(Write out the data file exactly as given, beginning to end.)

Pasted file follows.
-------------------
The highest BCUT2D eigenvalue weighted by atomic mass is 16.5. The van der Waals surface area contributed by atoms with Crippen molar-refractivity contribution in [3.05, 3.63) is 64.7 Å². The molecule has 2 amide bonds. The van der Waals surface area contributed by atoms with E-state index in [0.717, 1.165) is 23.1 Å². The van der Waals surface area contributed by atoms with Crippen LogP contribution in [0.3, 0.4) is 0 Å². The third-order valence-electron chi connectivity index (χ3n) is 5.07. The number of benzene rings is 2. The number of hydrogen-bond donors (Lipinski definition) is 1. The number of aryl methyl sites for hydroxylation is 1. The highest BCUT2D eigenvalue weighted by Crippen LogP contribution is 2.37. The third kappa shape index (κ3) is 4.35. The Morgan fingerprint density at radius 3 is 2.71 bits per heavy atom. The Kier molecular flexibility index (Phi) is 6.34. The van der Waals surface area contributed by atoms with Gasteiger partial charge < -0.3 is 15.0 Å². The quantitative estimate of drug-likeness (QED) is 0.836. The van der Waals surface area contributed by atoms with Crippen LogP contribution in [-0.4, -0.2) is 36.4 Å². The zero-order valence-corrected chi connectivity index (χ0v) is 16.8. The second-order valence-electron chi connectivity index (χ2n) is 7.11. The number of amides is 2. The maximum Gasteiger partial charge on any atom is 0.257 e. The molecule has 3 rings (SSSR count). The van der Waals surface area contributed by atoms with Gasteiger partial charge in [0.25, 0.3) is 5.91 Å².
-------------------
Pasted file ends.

The highest BCUT2D eigenvalue weighted by atomic mass is 16.5. The van der Waals surface area contributed by atoms with Crippen molar-refractivity contribution in [3.05, 3.63) is 64.7 Å². The molecule has 2 amide bonds. The van der Waals surface area contributed by atoms with E-state index in [0.717, 1.165) is 23.1 Å². The van der Waals surface area contributed by atoms with Crippen LogP contribution in [0.3, 0.4) is 0 Å². The third-order valence-electron chi connectivity index (χ3n) is 5.07. The number of benzene rings is 2. The number of hydrogen-bond donors (Lipinski definition) is 1. The number of aryl methyl sites for hydroxylation is 1. The highest BCUT2D eigenvalue weighted by Crippen LogP contribution is 2.37. The third kappa shape index (κ3) is 4.35. The Morgan fingerprint density at radius 3 is 2.71 bits per heavy atom. The Kier molecular flexibility index (Phi) is 6.34. The van der Waals surface area contributed by atoms with Gasteiger partial charge < -0.3 is 15.0 Å². The quantitative estimate of drug-likeness (QED) is 0.836. The van der Waals surface area contributed by atoms with Crippen LogP contribution in [-0.4, -0.2) is 36.4 Å². The zero-order valence-corrected chi connectivity index (χ0v) is 16.8. The second-order valence-electron chi connectivity index (χ2n) is 7.11. The number of amides is 2. The maximum Gasteiger partial charge on any atom is 0.257 e. The molecule has 3 rings (SSSR count). The van der Waals surface area contributed by atoms with Gasteiger partial charge in [0.25, 0.3) is 5.91 Å².